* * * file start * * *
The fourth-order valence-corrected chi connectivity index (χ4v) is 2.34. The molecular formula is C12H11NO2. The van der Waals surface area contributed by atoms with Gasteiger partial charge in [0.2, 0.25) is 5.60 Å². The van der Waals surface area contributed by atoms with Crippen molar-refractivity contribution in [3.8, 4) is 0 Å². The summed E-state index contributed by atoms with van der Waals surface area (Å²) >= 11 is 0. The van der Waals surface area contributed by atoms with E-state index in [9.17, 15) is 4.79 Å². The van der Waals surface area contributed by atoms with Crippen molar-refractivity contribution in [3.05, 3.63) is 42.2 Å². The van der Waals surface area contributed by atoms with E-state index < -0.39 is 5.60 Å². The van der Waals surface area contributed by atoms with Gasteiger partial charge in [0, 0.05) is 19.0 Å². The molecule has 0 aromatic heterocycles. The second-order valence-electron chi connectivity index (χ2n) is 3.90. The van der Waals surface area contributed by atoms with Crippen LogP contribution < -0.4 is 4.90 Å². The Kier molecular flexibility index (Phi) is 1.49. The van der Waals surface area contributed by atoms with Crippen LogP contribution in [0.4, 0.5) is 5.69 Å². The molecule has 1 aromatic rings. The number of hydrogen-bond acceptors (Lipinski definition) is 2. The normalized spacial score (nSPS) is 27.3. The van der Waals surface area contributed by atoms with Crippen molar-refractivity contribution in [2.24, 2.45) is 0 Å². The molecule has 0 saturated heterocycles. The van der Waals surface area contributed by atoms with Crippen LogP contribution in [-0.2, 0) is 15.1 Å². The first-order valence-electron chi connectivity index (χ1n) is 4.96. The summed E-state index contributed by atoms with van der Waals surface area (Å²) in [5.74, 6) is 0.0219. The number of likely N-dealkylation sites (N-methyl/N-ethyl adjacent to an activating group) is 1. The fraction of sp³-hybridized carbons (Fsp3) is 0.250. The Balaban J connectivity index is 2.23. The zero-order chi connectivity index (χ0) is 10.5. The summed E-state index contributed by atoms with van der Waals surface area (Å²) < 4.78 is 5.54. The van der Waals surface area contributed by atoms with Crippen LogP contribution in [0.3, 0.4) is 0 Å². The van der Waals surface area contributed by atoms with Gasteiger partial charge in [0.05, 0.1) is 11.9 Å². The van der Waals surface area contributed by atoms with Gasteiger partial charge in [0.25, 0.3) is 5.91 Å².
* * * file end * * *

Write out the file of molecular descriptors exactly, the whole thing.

The fourth-order valence-corrected chi connectivity index (χ4v) is 2.34. The molecular formula is C12H11NO2. The van der Waals surface area contributed by atoms with Gasteiger partial charge in [0.2, 0.25) is 5.60 Å². The van der Waals surface area contributed by atoms with Crippen molar-refractivity contribution in [3.8, 4) is 0 Å². The summed E-state index contributed by atoms with van der Waals surface area (Å²) >= 11 is 0. The van der Waals surface area contributed by atoms with E-state index in [9.17, 15) is 4.79 Å². The van der Waals surface area contributed by atoms with Crippen molar-refractivity contribution in [3.05, 3.63) is 42.2 Å². The van der Waals surface area contributed by atoms with E-state index < -0.39 is 5.60 Å². The van der Waals surface area contributed by atoms with Gasteiger partial charge in [0, 0.05) is 19.0 Å². The molecule has 0 aromatic heterocycles. The second-order valence-electron chi connectivity index (χ2n) is 3.90. The van der Waals surface area contributed by atoms with Crippen LogP contribution < -0.4 is 4.90 Å². The Kier molecular flexibility index (Phi) is 1.49. The van der Waals surface area contributed by atoms with Crippen LogP contribution in [0.4, 0.5) is 5.69 Å². The molecule has 1 aromatic rings. The number of hydrogen-bond acceptors (Lipinski definition) is 2. The normalized spacial score (nSPS) is 27.3. The van der Waals surface area contributed by atoms with Crippen molar-refractivity contribution in [2.24, 2.45) is 0 Å². The molecule has 0 saturated heterocycles. The van der Waals surface area contributed by atoms with Crippen LogP contribution in [-0.2, 0) is 15.1 Å². The first-order valence-electron chi connectivity index (χ1n) is 4.96. The summed E-state index contributed by atoms with van der Waals surface area (Å²) in [5.74, 6) is 0.0219. The number of likely N-dealkylation sites (N-methyl/N-ethyl adjacent to an activating group) is 1. The fraction of sp³-hybridized carbons (Fsp3) is 0.250. The Balaban J connectivity index is 2.23. The zero-order chi connectivity index (χ0) is 10.5. The summed E-state index contributed by atoms with van der Waals surface area (Å²) < 4.78 is 5.54. The van der Waals surface area contributed by atoms with Crippen LogP contribution in [0.3, 0.4) is 0 Å². The van der Waals surface area contributed by atoms with Gasteiger partial charge in [0.05, 0.1) is 11.9 Å². The van der Waals surface area contributed by atoms with Gasteiger partial charge in [0.25, 0.3) is 5.91 Å².